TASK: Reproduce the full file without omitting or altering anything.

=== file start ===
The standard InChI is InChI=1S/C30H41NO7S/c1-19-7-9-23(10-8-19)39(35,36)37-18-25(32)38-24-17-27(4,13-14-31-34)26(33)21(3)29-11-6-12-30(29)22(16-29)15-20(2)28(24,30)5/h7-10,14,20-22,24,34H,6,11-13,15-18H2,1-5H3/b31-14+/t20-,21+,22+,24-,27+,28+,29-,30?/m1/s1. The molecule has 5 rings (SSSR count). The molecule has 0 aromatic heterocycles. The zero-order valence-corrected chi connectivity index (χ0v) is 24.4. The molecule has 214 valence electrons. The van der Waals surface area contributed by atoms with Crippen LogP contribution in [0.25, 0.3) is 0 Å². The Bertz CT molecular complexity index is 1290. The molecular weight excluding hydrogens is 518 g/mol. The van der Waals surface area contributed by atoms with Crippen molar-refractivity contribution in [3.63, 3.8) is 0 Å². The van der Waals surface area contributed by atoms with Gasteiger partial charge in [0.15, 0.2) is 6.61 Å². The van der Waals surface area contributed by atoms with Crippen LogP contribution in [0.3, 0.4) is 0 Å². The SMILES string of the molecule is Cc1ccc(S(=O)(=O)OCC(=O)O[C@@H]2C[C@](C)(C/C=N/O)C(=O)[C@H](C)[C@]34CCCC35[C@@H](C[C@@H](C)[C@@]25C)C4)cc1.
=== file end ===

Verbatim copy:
The standard InChI is InChI=1S/C30H41NO7S/c1-19-7-9-23(10-8-19)39(35,36)37-18-25(32)38-24-17-27(4,13-14-31-34)26(33)21(3)29-11-6-12-30(29)22(16-29)15-20(2)28(24,30)5/h7-10,14,20-22,24,34H,6,11-13,15-18H2,1-5H3/b31-14+/t20-,21+,22+,24-,27+,28+,29-,30?/m1/s1. The molecule has 5 rings (SSSR count). The molecule has 0 aromatic heterocycles. The zero-order valence-corrected chi connectivity index (χ0v) is 24.4. The molecule has 214 valence electrons. The van der Waals surface area contributed by atoms with Crippen LogP contribution in [0.25, 0.3) is 0 Å². The Bertz CT molecular complexity index is 1290. The molecular weight excluding hydrogens is 518 g/mol. The van der Waals surface area contributed by atoms with Crippen molar-refractivity contribution in [3.63, 3.8) is 0 Å². The van der Waals surface area contributed by atoms with Gasteiger partial charge in [0.15, 0.2) is 6.61 Å². The van der Waals surface area contributed by atoms with Crippen LogP contribution in [0.3, 0.4) is 0 Å². The SMILES string of the molecule is Cc1ccc(S(=O)(=O)OCC(=O)O[C@@H]2C[C@](C)(C/C=N/O)C(=O)[C@H](C)[C@]34CCCC35[C@@H](C[C@@H](C)[C@@]25C)C4)cc1.